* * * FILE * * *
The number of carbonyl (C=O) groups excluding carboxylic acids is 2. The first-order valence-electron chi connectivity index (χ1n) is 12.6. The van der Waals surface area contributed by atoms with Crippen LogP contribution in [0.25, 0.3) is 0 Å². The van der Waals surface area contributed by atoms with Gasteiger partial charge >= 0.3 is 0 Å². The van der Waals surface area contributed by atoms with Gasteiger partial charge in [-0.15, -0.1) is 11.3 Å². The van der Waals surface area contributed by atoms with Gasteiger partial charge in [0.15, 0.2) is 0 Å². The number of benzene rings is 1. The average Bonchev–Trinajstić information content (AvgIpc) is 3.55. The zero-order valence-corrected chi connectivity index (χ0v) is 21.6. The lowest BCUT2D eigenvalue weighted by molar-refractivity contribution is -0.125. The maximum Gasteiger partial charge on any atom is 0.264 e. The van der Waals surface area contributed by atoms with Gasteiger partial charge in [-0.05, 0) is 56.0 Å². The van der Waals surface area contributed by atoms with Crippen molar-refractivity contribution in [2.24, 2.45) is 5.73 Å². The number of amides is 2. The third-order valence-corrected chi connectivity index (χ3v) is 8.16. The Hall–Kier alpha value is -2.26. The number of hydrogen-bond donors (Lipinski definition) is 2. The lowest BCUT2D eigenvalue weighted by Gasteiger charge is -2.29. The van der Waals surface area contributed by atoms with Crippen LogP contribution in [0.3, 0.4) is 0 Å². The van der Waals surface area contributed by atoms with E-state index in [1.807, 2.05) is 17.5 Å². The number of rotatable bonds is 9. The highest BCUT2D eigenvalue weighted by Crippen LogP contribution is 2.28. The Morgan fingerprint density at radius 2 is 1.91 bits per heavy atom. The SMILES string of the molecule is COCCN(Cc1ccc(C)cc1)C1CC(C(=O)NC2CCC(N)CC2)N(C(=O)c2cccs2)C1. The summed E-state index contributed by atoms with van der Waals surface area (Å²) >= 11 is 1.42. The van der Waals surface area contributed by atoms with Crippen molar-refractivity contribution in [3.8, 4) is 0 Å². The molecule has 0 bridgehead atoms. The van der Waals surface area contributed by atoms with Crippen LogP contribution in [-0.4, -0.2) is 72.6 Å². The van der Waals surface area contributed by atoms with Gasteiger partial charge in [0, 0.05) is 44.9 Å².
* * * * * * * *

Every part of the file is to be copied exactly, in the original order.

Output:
The number of carbonyl (C=O) groups excluding carboxylic acids is 2. The first-order valence-electron chi connectivity index (χ1n) is 12.6. The van der Waals surface area contributed by atoms with Crippen LogP contribution in [0.25, 0.3) is 0 Å². The van der Waals surface area contributed by atoms with Gasteiger partial charge >= 0.3 is 0 Å². The van der Waals surface area contributed by atoms with Gasteiger partial charge in [-0.15, -0.1) is 11.3 Å². The van der Waals surface area contributed by atoms with Gasteiger partial charge in [0.15, 0.2) is 0 Å². The number of benzene rings is 1. The average Bonchev–Trinajstić information content (AvgIpc) is 3.55. The zero-order valence-corrected chi connectivity index (χ0v) is 21.6. The lowest BCUT2D eigenvalue weighted by molar-refractivity contribution is -0.125. The maximum Gasteiger partial charge on any atom is 0.264 e. The van der Waals surface area contributed by atoms with Gasteiger partial charge in [-0.05, 0) is 56.0 Å². The van der Waals surface area contributed by atoms with Crippen molar-refractivity contribution in [2.24, 2.45) is 5.73 Å². The number of amides is 2. The third-order valence-corrected chi connectivity index (χ3v) is 8.16. The Hall–Kier alpha value is -2.26. The number of hydrogen-bond donors (Lipinski definition) is 2. The lowest BCUT2D eigenvalue weighted by Gasteiger charge is -2.29. The van der Waals surface area contributed by atoms with Crippen LogP contribution in [0.3, 0.4) is 0 Å². The van der Waals surface area contributed by atoms with E-state index in [1.807, 2.05) is 17.5 Å². The number of rotatable bonds is 9. The highest BCUT2D eigenvalue weighted by Crippen LogP contribution is 2.28. The Morgan fingerprint density at radius 2 is 1.91 bits per heavy atom. The SMILES string of the molecule is COCCN(Cc1ccc(C)cc1)C1CC(C(=O)NC2CCC(N)CC2)N(C(=O)c2cccs2)C1. The summed E-state index contributed by atoms with van der Waals surface area (Å²) >= 11 is 1.42. The van der Waals surface area contributed by atoms with Crippen molar-refractivity contribution in [3.8, 4) is 0 Å². The molecule has 0 bridgehead atoms. The van der Waals surface area contributed by atoms with Crippen LogP contribution in [-0.4, -0.2) is 72.6 Å². The van der Waals surface area contributed by atoms with Gasteiger partial charge in [0, 0.05) is 44.9 Å².